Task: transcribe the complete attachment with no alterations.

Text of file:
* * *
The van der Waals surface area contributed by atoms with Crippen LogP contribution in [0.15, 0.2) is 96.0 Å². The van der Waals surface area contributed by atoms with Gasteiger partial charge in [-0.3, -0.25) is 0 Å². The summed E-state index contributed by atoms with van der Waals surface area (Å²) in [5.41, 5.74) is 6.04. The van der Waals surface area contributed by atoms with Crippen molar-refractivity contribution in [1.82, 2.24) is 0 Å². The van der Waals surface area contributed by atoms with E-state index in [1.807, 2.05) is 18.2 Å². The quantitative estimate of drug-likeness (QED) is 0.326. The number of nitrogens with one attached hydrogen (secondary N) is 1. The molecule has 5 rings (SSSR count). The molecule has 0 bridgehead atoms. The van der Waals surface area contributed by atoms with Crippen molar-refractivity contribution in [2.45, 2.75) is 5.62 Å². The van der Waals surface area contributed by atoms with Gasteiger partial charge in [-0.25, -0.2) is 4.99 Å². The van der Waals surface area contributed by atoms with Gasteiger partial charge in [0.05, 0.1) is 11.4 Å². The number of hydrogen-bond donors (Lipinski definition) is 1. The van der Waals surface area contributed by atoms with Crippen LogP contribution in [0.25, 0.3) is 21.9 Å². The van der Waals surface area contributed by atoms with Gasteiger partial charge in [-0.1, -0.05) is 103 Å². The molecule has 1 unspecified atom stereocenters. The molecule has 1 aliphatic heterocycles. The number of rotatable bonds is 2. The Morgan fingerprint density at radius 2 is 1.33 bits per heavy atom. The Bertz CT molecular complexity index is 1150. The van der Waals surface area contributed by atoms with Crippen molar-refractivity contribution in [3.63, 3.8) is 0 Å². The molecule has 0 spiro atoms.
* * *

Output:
The van der Waals surface area contributed by atoms with Crippen LogP contribution in [0.15, 0.2) is 96.0 Å². The van der Waals surface area contributed by atoms with Gasteiger partial charge in [-0.3, -0.25) is 0 Å². The summed E-state index contributed by atoms with van der Waals surface area (Å²) in [5.41, 5.74) is 6.04. The van der Waals surface area contributed by atoms with Crippen molar-refractivity contribution in [1.82, 2.24) is 0 Å². The van der Waals surface area contributed by atoms with E-state index in [1.807, 2.05) is 18.2 Å². The quantitative estimate of drug-likeness (QED) is 0.326. The number of nitrogens with one attached hydrogen (secondary N) is 1. The molecule has 5 rings (SSSR count). The molecule has 0 bridgehead atoms. The van der Waals surface area contributed by atoms with Crippen molar-refractivity contribution in [2.45, 2.75) is 5.62 Å². The van der Waals surface area contributed by atoms with Gasteiger partial charge in [-0.25, -0.2) is 4.99 Å². The van der Waals surface area contributed by atoms with Gasteiger partial charge in [0.05, 0.1) is 11.4 Å². The number of hydrogen-bond donors (Lipinski definition) is 1. The van der Waals surface area contributed by atoms with Crippen LogP contribution in [0.25, 0.3) is 21.9 Å². The van der Waals surface area contributed by atoms with Gasteiger partial charge in [-0.1, -0.05) is 103 Å². The molecule has 1 unspecified atom stereocenters. The molecule has 1 aliphatic heterocycles. The number of rotatable bonds is 2. The Morgan fingerprint density at radius 2 is 1.33 bits per heavy atom. The Bertz CT molecular complexity index is 1150. The van der Waals surface area contributed by atoms with Crippen molar-refractivity contribution in [3.63, 3.8) is 0 Å². The molecule has 0 spiro atoms.